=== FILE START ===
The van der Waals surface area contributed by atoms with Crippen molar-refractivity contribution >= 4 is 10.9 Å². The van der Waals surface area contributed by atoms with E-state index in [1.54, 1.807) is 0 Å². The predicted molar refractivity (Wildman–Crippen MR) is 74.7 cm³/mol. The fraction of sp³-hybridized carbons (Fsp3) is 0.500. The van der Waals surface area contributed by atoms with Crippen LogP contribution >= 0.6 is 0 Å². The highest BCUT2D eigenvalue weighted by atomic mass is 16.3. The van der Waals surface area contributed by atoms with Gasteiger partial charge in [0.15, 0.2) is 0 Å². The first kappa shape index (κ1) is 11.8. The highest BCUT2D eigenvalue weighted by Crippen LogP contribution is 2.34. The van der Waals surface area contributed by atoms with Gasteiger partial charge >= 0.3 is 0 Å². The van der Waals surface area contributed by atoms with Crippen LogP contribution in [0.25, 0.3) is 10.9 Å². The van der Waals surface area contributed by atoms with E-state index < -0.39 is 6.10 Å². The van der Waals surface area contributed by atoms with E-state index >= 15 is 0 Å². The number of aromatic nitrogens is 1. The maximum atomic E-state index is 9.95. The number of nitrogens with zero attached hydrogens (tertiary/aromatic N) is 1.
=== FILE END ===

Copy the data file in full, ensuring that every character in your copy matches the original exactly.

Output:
The van der Waals surface area contributed by atoms with Crippen molar-refractivity contribution >= 4 is 10.9 Å². The van der Waals surface area contributed by atoms with E-state index in [1.54, 1.807) is 0 Å². The predicted molar refractivity (Wildman–Crippen MR) is 74.7 cm³/mol. The fraction of sp³-hybridized carbons (Fsp3) is 0.500. The van der Waals surface area contributed by atoms with Crippen LogP contribution >= 0.6 is 0 Å². The highest BCUT2D eigenvalue weighted by atomic mass is 16.3. The van der Waals surface area contributed by atoms with Gasteiger partial charge in [0.15, 0.2) is 0 Å². The first kappa shape index (κ1) is 11.8. The highest BCUT2D eigenvalue weighted by Crippen LogP contribution is 2.34. The van der Waals surface area contributed by atoms with Gasteiger partial charge >= 0.3 is 0 Å². The van der Waals surface area contributed by atoms with Crippen LogP contribution in [0.25, 0.3) is 10.9 Å². The van der Waals surface area contributed by atoms with E-state index < -0.39 is 6.10 Å². The van der Waals surface area contributed by atoms with E-state index >= 15 is 0 Å². The number of aromatic nitrogens is 1. The maximum atomic E-state index is 9.95. The number of nitrogens with zero attached hydrogens (tertiary/aromatic N) is 1.